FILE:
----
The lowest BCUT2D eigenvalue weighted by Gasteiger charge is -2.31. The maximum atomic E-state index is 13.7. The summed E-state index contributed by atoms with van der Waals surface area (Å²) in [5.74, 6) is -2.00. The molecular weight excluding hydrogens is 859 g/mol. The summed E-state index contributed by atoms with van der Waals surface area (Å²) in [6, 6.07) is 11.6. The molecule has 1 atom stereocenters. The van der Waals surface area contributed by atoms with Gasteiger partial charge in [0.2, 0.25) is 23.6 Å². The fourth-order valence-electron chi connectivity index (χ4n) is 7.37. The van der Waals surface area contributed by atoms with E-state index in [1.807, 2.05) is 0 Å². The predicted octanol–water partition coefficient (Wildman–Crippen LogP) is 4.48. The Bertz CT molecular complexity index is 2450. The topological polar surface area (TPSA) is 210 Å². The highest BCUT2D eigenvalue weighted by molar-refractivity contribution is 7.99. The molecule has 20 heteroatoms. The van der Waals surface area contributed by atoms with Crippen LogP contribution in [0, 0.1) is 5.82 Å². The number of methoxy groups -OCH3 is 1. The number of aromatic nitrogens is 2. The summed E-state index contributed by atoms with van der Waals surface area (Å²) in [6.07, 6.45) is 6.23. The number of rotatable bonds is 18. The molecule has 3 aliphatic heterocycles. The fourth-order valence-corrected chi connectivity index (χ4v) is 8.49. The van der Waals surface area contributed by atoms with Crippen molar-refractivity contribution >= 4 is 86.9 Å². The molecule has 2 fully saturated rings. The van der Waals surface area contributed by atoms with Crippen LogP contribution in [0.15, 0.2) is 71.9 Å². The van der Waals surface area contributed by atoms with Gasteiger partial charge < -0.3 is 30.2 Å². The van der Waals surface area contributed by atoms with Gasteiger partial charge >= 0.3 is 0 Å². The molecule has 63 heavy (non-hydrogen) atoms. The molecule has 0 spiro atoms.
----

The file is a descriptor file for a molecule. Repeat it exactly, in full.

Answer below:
The lowest BCUT2D eigenvalue weighted by Gasteiger charge is -2.31. The maximum atomic E-state index is 13.7. The summed E-state index contributed by atoms with van der Waals surface area (Å²) in [5.74, 6) is -2.00. The molecular weight excluding hydrogens is 859 g/mol. The summed E-state index contributed by atoms with van der Waals surface area (Å²) in [6, 6.07) is 11.6. The molecule has 1 atom stereocenters. The van der Waals surface area contributed by atoms with Gasteiger partial charge in [0.2, 0.25) is 23.6 Å². The fourth-order valence-electron chi connectivity index (χ4n) is 7.37. The van der Waals surface area contributed by atoms with E-state index in [1.807, 2.05) is 0 Å². The predicted octanol–water partition coefficient (Wildman–Crippen LogP) is 4.48. The Bertz CT molecular complexity index is 2450. The topological polar surface area (TPSA) is 210 Å². The highest BCUT2D eigenvalue weighted by molar-refractivity contribution is 7.99. The molecule has 20 heteroatoms. The van der Waals surface area contributed by atoms with Crippen LogP contribution in [0, 0.1) is 5.82 Å². The number of methoxy groups -OCH3 is 1. The number of aromatic nitrogens is 2. The summed E-state index contributed by atoms with van der Waals surface area (Å²) in [6.07, 6.45) is 6.23. The number of rotatable bonds is 18. The molecule has 3 aliphatic heterocycles. The fourth-order valence-corrected chi connectivity index (χ4v) is 8.49. The van der Waals surface area contributed by atoms with Crippen molar-refractivity contribution >= 4 is 86.9 Å². The molecule has 2 fully saturated rings. The van der Waals surface area contributed by atoms with Crippen LogP contribution in [0.15, 0.2) is 71.9 Å². The van der Waals surface area contributed by atoms with Gasteiger partial charge < -0.3 is 30.2 Å². The van der Waals surface area contributed by atoms with Gasteiger partial charge >= 0.3 is 0 Å². The molecule has 63 heavy (non-hydrogen) atoms. The molecule has 0 spiro atoms.